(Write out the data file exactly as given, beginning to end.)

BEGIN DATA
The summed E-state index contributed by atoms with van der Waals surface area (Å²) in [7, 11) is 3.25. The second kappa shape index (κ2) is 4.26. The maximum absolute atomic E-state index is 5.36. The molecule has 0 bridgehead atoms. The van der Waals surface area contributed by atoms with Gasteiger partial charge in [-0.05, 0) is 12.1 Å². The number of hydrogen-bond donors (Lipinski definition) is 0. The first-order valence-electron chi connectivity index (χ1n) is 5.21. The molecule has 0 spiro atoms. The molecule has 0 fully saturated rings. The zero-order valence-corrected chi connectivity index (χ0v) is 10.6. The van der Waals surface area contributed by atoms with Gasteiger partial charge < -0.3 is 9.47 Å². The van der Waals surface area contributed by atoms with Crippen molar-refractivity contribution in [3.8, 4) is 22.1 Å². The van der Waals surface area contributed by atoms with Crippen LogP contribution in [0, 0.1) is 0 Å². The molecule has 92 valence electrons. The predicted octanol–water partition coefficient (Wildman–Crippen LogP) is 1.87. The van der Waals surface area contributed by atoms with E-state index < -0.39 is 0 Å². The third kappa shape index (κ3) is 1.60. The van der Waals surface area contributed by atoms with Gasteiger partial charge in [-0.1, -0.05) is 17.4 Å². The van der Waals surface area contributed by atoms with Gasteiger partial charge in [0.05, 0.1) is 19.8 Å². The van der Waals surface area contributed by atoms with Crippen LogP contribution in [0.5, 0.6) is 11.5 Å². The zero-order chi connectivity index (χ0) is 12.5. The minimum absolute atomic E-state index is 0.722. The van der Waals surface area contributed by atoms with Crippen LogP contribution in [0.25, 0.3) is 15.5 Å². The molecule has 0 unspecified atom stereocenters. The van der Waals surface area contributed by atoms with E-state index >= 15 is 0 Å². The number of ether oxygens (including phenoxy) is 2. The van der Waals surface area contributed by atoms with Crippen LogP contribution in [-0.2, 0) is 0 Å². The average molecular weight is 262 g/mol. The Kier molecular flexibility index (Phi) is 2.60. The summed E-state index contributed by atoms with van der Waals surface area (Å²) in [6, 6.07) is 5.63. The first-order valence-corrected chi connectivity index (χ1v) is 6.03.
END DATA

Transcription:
The summed E-state index contributed by atoms with van der Waals surface area (Å²) in [7, 11) is 3.25. The second kappa shape index (κ2) is 4.26. The maximum absolute atomic E-state index is 5.36. The molecule has 0 bridgehead atoms. The van der Waals surface area contributed by atoms with Gasteiger partial charge in [-0.05, 0) is 12.1 Å². The number of hydrogen-bond donors (Lipinski definition) is 0. The first-order valence-electron chi connectivity index (χ1n) is 5.21. The molecule has 0 spiro atoms. The molecule has 0 fully saturated rings. The zero-order valence-corrected chi connectivity index (χ0v) is 10.6. The van der Waals surface area contributed by atoms with Gasteiger partial charge < -0.3 is 9.47 Å². The van der Waals surface area contributed by atoms with Crippen molar-refractivity contribution in [3.8, 4) is 22.1 Å². The van der Waals surface area contributed by atoms with Crippen LogP contribution in [0, 0.1) is 0 Å². The molecule has 92 valence electrons. The predicted octanol–water partition coefficient (Wildman–Crippen LogP) is 1.87. The van der Waals surface area contributed by atoms with E-state index < -0.39 is 0 Å². The third kappa shape index (κ3) is 1.60. The van der Waals surface area contributed by atoms with Gasteiger partial charge in [-0.1, -0.05) is 17.4 Å². The van der Waals surface area contributed by atoms with Gasteiger partial charge in [0.05, 0.1) is 19.8 Å². The van der Waals surface area contributed by atoms with Crippen LogP contribution in [0.5, 0.6) is 11.5 Å². The zero-order chi connectivity index (χ0) is 12.5. The minimum absolute atomic E-state index is 0.722. The van der Waals surface area contributed by atoms with Crippen LogP contribution in [0.25, 0.3) is 15.5 Å². The molecule has 0 unspecified atom stereocenters. The van der Waals surface area contributed by atoms with E-state index >= 15 is 0 Å². The number of ether oxygens (including phenoxy) is 2. The van der Waals surface area contributed by atoms with Crippen LogP contribution in [-0.2, 0) is 0 Å². The average molecular weight is 262 g/mol. The Kier molecular flexibility index (Phi) is 2.60. The summed E-state index contributed by atoms with van der Waals surface area (Å²) in [6, 6.07) is 5.63. The first-order valence-corrected chi connectivity index (χ1v) is 6.03.